Dissertation Update: Week 5

A couple of days late, I know, but I was busy Tuesday and spent a lot of Wednesday asleep, recovering.

Anyway. I wrote 2000 words about the representation of autistic women in crime fiction, only to be told by my supervisor that I was doing it wrong. So that essay got put to one side and I re-wrote it, covering a range of subjects in relation to my dissertation. I’ve sent that, and an updated draft of the creative piece off on Wednesday morning.

On Sunday, before all that, I got an email with feedback. As usual, the supervisor doesn’t like Lucie or the murderer. I accepted that there was something flat about the murderer, because in the first 13,000 words I’d been concentrating on setting up the situation and establishing Lucie. What I didn’t appreciate was being told Lucie wasn’t recognisably autistic.

I may have been a bit blunt in my response email:

I have written Lucie based on my own, and other women’s experiences of being autistic. If you are unfamiliar with autistic women it may not be immediately obvious that she is, but to those who know or are autistic women, it is. Current representations of autistic women in popular culture are limited to socially-inept autistic savants, an unrealistic stereotype. The vast majority of autistic women are not Sheldon Cooper with breasts and I’m not writing Lucie as such just because the rest of the world are too ignorant to look past stereotypes created by non-autistic people about autistic people. She needs to be realistic, to widen popular representations of autistic women beyond the ‘autistic savant’-type, because there are autistic police officers and to provide a role model for those autistic women who aren’t Saga Noren. That’s what I’m trying to do with this character.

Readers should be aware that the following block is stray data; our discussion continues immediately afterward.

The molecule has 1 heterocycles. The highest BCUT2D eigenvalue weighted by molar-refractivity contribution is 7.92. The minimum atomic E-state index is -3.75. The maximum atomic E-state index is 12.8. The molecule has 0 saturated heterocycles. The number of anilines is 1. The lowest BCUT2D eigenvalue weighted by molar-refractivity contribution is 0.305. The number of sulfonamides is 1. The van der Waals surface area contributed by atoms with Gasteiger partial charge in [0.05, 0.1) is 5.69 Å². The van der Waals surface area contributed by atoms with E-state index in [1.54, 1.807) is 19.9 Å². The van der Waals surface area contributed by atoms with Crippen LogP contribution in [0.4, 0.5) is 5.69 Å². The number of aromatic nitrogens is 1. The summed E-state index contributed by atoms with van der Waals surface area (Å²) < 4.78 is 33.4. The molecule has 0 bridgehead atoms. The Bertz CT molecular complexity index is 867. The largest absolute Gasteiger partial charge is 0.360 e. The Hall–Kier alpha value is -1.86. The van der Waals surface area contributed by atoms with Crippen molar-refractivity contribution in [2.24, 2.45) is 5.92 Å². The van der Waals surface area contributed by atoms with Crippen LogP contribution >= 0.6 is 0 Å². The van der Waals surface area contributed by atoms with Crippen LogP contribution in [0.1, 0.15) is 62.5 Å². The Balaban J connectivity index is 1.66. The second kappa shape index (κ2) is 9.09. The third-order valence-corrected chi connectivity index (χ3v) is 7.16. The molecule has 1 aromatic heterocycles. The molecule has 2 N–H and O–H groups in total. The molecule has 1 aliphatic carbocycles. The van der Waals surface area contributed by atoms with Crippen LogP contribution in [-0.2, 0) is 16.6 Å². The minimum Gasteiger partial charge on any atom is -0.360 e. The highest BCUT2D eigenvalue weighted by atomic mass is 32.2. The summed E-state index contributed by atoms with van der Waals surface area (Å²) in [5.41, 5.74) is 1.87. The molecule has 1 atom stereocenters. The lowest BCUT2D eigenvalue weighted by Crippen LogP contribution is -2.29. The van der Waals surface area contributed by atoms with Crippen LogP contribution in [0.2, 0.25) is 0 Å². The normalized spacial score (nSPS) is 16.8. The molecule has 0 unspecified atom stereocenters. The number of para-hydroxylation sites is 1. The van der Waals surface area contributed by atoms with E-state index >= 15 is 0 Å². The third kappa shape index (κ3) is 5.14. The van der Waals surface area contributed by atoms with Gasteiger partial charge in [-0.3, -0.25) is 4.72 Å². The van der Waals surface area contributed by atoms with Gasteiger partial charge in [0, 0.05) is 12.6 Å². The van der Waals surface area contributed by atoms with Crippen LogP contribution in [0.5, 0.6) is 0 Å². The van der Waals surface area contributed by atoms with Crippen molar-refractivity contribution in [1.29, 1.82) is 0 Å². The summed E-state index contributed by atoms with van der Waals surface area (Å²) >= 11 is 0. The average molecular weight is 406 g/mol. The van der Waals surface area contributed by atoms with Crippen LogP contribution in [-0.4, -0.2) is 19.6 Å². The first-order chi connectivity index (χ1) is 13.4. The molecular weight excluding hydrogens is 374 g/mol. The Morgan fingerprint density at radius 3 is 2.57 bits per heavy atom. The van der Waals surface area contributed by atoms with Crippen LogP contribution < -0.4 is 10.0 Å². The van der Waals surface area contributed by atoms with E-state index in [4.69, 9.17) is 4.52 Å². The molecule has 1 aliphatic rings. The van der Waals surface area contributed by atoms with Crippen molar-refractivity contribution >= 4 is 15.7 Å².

My description of her autistic traits goes beyond the ‘likes pattern and order’ you mentioned:

  • She is described reacting to sensory stimulation in several chapters. Sensory Processing Disorder is a common co-morbid condition, as is anxiety. She mitigates her processing problems with the use of noise-cancelling headphones
  • She stims, tapping and running her fingers across patterns and materials
  • She blocks out visual stimuli in meetings and in busy rooms so that she can concentrate on her work or the meeting by looking at her computer screen and by building her file fort
  • She has hyper focused on the idea that someone at Witham View is the murderer and is ignoring the other lines of enquiry. This is based on her putting together small clues that others have missed, and looking at it from a different angle. Her autism is relevant because it helps her see the case differently.
  • She struggles with social interaction and communication, forgetting her carefully learnt ‘scripts’ when tired or stressed, and oversharing personal information with colleagues. This causes conflict with her colleagues and will be a subplot that evolves through the full length novel. This is where her autism is also relevant.